“You cannot fall here, you cannot fall here.” I repeat this in my head as I traverse along a steep slope at 10,000 feet on Mt Hood. Plunging my ice axe and kicking my crampons with the purpose of someone who is trying to avoid death, which to me seems about right in my current situation. A few hundred feet below me is a sulfur fuming, rocky outcropping. Evidence that Mt. Hood is still very much a volcano, and would be down to roast me. Luckily, my feet have been numb for the past few hours, so I am able to kick into the slope without much regard for my toes. This explains the frostbite I would find later.
“Only those who will risk going too far can possibly find out how far one can go.” This quote by T.S. Elliot resonates strongly with me, and to some degree I would like to think explains some of my trips into the mountains. I have never attempted to summit a mountain like Mt. Hood, and while I strongly believe there is a fine line between acceptable risk and being a dumbass, at some point I feel the need to step towards uncertainty. After all, uncertainty is one of the foundations of adventure right? If the outcome of an adventure was always certain, and a safe return guaranteed where would the excitement be? Sorry mom. On this particular day we headed out into what we considered the unknown, and were rewarded with a glorious summit above a sea of clouds.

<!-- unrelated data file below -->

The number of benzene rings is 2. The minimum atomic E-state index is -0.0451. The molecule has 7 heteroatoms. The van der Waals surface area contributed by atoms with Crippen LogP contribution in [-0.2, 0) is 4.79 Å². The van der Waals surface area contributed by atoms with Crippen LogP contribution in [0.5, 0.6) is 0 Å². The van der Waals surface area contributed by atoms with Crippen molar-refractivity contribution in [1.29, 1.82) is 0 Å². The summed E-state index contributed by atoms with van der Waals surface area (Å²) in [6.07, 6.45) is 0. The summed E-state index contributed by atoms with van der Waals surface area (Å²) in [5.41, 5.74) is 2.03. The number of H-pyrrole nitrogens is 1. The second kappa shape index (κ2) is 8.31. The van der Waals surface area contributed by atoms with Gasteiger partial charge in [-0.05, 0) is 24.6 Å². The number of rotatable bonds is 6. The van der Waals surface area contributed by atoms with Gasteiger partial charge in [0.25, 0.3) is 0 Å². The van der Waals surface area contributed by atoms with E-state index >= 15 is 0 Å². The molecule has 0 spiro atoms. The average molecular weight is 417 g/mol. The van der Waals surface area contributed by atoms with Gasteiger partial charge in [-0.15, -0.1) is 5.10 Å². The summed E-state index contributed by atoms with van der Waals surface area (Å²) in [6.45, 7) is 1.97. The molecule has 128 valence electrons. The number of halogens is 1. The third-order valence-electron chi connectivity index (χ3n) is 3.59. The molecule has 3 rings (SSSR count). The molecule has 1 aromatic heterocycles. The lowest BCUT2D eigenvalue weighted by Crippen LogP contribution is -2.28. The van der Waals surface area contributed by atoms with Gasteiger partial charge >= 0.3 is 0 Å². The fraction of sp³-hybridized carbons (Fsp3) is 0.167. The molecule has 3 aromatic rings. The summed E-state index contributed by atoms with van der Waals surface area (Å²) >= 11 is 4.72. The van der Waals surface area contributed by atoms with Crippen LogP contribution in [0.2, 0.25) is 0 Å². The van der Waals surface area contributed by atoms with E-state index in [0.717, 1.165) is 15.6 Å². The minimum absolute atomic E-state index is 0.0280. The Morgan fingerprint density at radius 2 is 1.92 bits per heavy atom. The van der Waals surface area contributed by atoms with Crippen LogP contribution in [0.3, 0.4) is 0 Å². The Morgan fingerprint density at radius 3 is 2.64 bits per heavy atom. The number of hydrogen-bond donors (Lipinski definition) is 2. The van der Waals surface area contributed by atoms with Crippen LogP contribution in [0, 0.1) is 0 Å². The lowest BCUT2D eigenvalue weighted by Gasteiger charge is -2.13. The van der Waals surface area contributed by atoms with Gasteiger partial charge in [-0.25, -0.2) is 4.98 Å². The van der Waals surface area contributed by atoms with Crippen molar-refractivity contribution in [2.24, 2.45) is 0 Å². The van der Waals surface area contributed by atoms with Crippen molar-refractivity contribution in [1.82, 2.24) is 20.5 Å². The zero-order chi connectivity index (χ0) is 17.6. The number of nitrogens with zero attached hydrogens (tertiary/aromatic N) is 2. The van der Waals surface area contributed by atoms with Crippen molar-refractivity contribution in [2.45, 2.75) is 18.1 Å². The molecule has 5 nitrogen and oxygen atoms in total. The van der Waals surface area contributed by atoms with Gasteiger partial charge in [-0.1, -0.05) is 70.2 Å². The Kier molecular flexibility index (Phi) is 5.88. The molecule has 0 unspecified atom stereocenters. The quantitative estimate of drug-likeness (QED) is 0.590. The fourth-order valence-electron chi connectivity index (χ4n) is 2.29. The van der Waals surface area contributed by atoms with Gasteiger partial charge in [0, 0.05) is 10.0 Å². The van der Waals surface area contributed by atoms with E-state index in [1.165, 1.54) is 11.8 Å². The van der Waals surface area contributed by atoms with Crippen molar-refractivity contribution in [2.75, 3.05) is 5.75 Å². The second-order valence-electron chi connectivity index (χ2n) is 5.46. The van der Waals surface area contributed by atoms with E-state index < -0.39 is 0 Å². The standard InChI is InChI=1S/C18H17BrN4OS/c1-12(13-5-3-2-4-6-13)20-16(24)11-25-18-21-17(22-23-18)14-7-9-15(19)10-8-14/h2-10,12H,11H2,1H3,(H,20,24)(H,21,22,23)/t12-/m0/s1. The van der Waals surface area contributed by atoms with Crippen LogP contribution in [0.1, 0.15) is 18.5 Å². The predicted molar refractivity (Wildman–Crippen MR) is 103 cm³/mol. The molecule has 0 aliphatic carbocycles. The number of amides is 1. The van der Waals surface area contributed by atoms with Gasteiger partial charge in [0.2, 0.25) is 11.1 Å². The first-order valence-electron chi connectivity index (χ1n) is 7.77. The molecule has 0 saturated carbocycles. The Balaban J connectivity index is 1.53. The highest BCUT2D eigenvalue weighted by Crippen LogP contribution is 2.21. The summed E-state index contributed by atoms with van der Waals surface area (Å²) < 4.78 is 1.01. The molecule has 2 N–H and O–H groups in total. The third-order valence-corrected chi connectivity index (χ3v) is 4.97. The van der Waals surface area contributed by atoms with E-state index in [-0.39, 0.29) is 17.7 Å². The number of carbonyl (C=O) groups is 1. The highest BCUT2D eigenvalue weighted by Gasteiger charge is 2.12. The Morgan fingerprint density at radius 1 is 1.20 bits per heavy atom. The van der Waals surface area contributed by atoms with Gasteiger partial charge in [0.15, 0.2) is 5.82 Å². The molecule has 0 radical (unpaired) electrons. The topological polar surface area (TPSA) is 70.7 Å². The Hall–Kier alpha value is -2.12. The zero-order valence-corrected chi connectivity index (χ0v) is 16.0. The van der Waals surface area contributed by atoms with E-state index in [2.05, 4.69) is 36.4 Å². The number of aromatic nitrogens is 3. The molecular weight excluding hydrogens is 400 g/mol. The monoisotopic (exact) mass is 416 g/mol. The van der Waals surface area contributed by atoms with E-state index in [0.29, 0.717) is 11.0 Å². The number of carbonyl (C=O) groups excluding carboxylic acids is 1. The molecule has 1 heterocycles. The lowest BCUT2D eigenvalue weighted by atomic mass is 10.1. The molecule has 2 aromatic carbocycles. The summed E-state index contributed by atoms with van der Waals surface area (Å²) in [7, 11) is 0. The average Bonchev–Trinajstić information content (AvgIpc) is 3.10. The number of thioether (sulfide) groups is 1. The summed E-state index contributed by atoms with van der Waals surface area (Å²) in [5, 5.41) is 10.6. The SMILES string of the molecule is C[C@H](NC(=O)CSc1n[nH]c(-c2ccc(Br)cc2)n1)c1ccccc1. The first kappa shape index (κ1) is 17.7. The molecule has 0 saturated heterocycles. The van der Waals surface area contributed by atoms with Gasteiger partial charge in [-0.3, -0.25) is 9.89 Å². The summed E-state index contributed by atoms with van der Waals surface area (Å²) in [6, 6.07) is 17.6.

In retrospect, climbing Mt. Hood was by no means “going too far,” but more importantly, we were willing to take that risk. Naturally, after a successful trip I tend to raise the bar for what I consider pushing it too far. Luck, skill, overconfidence, call it what you will, but I am pretty sure no one ever beat a hard level in a video game and thought, “Sweet! I wonder what easier shit I can beat!” Nope, typically you prance your way to the next level and get your ass kicked. In my case the next level was Mt. Rainier, where at 13,000 feet, in a storm, ass thoroughly kicked, I came to the realization that just maybe we had pushed it too far.
T.S. Elliot might have been onto something, but I’d be willing to bet when he made that bold statement he wasn’t on a mountain that was trying to eat him. However, the dude lived in a time when the common cold killed people on the regular, so I can cut him some slack. One thing that has not changed is that we all have an untapped potential in life, whether that’s in the mountains or not. The only way we can truly reach this potential is with the willingness to step outside comfort zones, take a leap, and even risk going too far. Only then can we see how far we can go.